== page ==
**1. Desired Properties**

- invariant to coordinate-wise affine transformation
- symmetry-preserving
- efficient
- monotone

**2. Problem Statement**

We consider a two-person bargaining problem formulated as follows

- : to every two-person game we associated a pair , where is a point in the plane and is a subset of the plane.
- The pair has the following intuitive interpretation:
*where is the level of utility that player receives if the two players**do not cooperate*with each other. - Every point
*represents the level of utility for players 1 and 2 that can be reached by an outcome of the game which is feasible for the two players when they**do cooperate*.

**3. ****Assumption**

- Assumption 1: There is at least one point such that . In other words, bargaining may prove
*worthwhile for both players*. - Assumption 2:
*is convex*. This is justified under the assumption if two outcomes of the game give raise to points and in , then randomization of these two outcomes give raise to all convex combinations of and . - Assumption 3: is
*compact*. - Assumption 4:
*for every*. If this is not the case, we can disregard all the points of that fail to satisfy this condition because it is impossible that both players will agree to such a solution.

**4. Axioms**

We let denote the set of pairs that satisfying these four conditions, and we call an element in a bargaining pair.

- Axiom 1:
*Pareto Optimality* - For every there is no such that and .
- Axiom 2:
*Symmetry* - We let be defined by and we require that for every , .
- Axiom 3:
*Invariance*with Respect to*Affine Transformation of Utility* - A is an afine transformation of utility if , , and the maps are of the form for some positive constant and some constant . We require that for such a transformation , .

In addition to the above three axioms, Nash introduced the following

- Axiom of
*Independence of Irrelavant Alternatives* - If and are bargaining pairs such that and , then .
- Interpretation: given a bargaining pair , for every point , consider the product . Then is the unique point in that maximizes this product.
- Many objectives are raised to Nash’s axiom of independence of irrelevant alternatives.

We define some notations,

- Let be a function defined for in the following way
- if is the Pareto of .
- if there is no such .
- thus is the maximum player 2 can get if player 1 get at least x.
- By assumption 1 in the definition of a bargaining pair .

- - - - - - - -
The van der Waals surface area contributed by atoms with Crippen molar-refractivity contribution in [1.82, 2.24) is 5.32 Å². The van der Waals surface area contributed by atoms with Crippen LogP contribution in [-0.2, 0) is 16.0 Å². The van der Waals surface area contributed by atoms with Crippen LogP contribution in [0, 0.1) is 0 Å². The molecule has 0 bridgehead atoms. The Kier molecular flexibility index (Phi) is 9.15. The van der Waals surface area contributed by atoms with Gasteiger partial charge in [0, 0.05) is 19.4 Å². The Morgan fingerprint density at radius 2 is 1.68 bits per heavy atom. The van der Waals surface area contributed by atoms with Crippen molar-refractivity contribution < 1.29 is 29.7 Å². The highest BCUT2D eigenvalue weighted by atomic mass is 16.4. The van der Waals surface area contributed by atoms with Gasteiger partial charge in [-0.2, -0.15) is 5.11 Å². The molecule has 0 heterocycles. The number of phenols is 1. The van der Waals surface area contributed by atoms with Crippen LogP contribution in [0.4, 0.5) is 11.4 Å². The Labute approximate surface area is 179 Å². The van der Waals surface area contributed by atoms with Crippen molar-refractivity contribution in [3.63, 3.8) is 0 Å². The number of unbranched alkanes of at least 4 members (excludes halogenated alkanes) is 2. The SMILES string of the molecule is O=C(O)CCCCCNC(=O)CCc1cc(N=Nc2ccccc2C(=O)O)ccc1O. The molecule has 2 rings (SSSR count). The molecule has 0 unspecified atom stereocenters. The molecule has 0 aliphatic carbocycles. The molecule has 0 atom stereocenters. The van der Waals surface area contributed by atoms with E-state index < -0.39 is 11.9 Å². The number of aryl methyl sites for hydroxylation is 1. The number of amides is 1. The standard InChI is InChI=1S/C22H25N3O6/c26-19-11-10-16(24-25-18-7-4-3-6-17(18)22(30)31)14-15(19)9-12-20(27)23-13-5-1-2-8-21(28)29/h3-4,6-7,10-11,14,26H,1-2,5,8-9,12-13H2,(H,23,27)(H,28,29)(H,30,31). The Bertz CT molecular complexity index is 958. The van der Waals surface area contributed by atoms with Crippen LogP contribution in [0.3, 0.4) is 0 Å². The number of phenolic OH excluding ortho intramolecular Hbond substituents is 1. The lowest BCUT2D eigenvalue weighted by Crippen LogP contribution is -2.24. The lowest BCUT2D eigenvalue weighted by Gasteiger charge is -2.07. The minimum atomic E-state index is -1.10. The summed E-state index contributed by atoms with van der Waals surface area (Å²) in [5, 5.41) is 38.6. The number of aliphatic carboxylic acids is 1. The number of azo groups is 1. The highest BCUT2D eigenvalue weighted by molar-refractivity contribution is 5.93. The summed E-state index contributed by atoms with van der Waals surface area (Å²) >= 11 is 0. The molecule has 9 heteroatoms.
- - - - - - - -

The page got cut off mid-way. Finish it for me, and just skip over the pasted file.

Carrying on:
- By the compactness of , and are finite and are attained by points in .
- A pair will be called
*normalized*if and . Clearly every game can be normalized by a unique affine transformation of the utilities.

**Example objective to Nash’s Solution: **consider the following two normalized pair and where

- = convex hull, and
- = convex hull,
- Nash’s solution for is , and for .
- Limitations pf Nash’s solution: Player 2 has good reasons to demand that he get more in the bargaining pair than he does in .

In order to overcome this limitation, Kalai suggests the following alternative axiom.

**Axiom of**: If and are bargaining pairs such that and , then (where .

*Monotonicity*- This axiom states that if, for every utility level that player 1 may demand, the maximum feasible utility level that player 2 can simultaneously reach is increased, then the
*utility level assigned to player 2 according to the solution should also be increased*.

**Theorem**: There is one and only one solution, , satisfying the axioms of monotonicity. The function has the following simple representation. For a pair consider the line joining a to be , . The maximal element (with partial order of ) of on this line is .

**5. How does it work**

- to
*normalize*the utility function of each agent in such a way that it is worth zero at the status quo and one at this agent’s best outcome — given that all others get at least their status quo utility level - to
*sharing equally the benefits*of cooperation. In other words, this solution equalizes the relative benefit from status quo or equivalently the relative frustration until the shadow optimum.

**6. Solution**

- Independence of irrelevant alternatives can be substituted with a monotonicity condition. It is the point which maintains the ratios of maximal gains. In other words, if player 1 could receive a maximum of with player 2’s help (and vice versa for ), then the bargaining solution would yield the
*point*on the Pareto frontier such that .

References

[1] Bargaining problem, wiki

[2] Other solutions to Nash’s bargaining problem, by Ehud Kalai, Meir Smorodinsky, in STOR 1975